World Bank Group and development partners team up on infrastructure investment

Angie Gentile's picture

Flanked by the finance and development ministers of France and Germany, World Bank Group President Robert B. Zoellick launched two initiatives today that together are expected to mobilize more than $55 billion in financing for infrastructure projects over the next three years.

The multibillion dollar initiatives—the Infrastructure Recovery and Assets (INFRA) platform and Infrastructure Crisis Facility—were created to address the falloff in funding for the construction of roads, water systems, power generation and distribution, and other critical infrastructure.

There is no doubt infrastructure plays a huge role in economic growth and development, Zoellick said.

“In this crisis, we will need more and more to identify creative ways to mobilize additional financing. This facility sends an important market signal,” encouraging the private sector to continue infrastructure investment and development.

April 25, 2009 - Washington DC. World Bank/IMF Spring Meetings 2009. (l-r) Christine Lagarde, Minister of Finance, France; Roger Morier, World Bank; Robert B. Zoellick, World Bank President; Hannfried von Hindenburg, IFC; Heidemarie Wieczorek-Zeul, Development Minister, Germany. Credit: Simone McCourtie, World Bank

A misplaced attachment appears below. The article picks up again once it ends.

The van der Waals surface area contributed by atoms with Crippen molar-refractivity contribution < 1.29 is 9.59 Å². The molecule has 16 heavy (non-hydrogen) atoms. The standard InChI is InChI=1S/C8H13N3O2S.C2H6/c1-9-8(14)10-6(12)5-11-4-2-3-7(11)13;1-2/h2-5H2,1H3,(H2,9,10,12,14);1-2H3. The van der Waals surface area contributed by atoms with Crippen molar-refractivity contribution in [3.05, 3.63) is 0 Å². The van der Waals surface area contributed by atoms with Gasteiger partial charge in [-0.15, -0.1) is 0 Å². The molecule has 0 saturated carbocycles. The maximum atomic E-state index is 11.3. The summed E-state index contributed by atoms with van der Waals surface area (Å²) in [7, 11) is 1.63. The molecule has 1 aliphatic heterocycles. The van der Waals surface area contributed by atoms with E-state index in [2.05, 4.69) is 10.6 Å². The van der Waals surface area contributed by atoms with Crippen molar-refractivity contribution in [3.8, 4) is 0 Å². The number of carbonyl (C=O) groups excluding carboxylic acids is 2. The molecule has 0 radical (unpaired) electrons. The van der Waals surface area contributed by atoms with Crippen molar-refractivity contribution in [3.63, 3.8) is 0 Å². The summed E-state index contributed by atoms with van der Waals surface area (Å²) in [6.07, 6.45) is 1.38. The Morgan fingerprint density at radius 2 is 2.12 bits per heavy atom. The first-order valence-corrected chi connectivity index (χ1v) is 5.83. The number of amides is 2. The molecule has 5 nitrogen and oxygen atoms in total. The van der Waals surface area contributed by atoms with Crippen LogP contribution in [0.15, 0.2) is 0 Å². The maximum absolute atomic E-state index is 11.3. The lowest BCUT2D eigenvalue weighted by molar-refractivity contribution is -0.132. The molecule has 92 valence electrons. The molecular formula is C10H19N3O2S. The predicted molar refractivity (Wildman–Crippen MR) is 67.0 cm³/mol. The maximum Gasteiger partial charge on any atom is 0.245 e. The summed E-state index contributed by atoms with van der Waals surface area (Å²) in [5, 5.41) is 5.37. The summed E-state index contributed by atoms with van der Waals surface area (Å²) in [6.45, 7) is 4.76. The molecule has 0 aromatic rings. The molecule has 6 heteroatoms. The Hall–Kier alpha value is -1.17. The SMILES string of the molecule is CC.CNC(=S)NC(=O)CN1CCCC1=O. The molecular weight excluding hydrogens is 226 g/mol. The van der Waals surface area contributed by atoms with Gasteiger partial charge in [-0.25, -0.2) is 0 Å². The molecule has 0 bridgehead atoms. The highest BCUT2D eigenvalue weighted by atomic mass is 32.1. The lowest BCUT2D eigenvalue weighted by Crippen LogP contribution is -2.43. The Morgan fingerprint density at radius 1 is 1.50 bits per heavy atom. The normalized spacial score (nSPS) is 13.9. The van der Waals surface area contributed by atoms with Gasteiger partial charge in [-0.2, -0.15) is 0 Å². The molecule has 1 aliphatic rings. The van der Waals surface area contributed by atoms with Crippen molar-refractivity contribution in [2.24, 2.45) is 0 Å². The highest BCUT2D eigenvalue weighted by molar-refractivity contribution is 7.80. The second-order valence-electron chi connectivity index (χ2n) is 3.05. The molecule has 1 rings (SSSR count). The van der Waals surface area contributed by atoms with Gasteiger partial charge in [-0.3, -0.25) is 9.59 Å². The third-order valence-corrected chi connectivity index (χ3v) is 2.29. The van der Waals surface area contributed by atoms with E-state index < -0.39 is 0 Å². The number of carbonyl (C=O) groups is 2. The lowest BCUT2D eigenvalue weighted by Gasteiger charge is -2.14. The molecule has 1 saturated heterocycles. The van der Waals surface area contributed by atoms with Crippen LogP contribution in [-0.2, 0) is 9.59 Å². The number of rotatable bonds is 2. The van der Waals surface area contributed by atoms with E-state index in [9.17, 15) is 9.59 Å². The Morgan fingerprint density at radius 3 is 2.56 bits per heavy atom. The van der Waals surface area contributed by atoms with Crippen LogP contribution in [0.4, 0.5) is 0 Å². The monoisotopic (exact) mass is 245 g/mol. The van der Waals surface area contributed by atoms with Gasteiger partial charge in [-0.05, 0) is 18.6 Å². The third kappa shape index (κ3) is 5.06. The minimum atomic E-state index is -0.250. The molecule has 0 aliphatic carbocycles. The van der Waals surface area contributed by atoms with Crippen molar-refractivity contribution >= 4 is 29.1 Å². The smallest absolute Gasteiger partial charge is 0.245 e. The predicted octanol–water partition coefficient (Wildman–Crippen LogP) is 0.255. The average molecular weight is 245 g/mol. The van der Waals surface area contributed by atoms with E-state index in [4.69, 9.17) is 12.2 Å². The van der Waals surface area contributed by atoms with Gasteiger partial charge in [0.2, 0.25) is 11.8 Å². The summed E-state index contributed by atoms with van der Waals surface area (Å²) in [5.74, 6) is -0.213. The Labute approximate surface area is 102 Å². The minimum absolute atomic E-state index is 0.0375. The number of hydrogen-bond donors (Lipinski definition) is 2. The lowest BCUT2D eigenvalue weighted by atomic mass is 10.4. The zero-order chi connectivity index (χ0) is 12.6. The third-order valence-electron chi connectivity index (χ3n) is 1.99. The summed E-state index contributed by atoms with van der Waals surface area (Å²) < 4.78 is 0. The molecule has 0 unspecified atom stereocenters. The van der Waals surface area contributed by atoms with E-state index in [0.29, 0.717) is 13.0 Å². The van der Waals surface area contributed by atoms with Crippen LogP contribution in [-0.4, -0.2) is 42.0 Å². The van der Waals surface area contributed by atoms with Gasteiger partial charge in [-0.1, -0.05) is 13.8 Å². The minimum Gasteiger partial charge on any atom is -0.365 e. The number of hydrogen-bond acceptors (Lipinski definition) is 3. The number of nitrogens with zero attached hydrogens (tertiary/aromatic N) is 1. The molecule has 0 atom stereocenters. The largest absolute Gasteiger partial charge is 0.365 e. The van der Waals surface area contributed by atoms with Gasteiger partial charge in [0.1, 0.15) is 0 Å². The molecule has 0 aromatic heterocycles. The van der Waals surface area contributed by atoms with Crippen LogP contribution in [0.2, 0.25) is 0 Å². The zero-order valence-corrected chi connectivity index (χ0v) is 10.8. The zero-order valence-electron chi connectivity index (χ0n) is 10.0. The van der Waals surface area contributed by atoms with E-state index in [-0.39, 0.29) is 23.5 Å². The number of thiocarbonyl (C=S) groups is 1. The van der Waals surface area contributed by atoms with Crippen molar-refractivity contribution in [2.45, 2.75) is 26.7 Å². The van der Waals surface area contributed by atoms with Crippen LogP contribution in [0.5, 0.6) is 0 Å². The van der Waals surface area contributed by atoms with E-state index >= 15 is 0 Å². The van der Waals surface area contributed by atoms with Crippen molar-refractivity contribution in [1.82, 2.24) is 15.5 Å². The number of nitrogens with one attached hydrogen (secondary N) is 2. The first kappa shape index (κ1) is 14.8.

France and Germany became the first to sign on to the Infrastructure Crisis Facility with commitments of about $660 million through German development bank KfW and roughly $1.3 billion through French development bank Proparco.

INFRA is designed to help countries offset the negative effects of the financial crisis on their infrastructure services and investment programs, with up to $45 billion available over the next three years. Assistance will be global, but Africa is expected to see a large share of the funding.

The Infrastructure Crisis Facility, administered by IFC, a private sector branch of the Bank Group, is expected to attract more than $10 billion to help bridge the infrastructure financing gap.

At today’s signing, German Development Minister Heidemarie Wieczorek-Zeul appealed to industrialized countries to support the initiative and take into account the situation in developingFrench Finance Minister Christine Lagarde countries. “They’re not responsible for the crisis. We have a special responsibility to be at their side.”

French Finance Minister Christine Lagarde added: This is a time “when we can put our money where our mouth is and commit to deliver…I think the World Bank has done an outstanding job dealing with issues that are difficult. This is a good illustration of how projects should be conducted. They should be focused where they can actually make a difference.”

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On a related note, I caught up earlier today with the Bank’s director for energy, transport and water, Jamal Saghir, who said the Bank’s Board has approved $9 billion in infrastructure projects already this fiscal year. That puts the Bank 47 percent ahead of the amount of infrastructure funding approved this time last year.

Saghir gave a shout-out to staff, who he credited with working hard to speed up project implementation to respond to the crisis.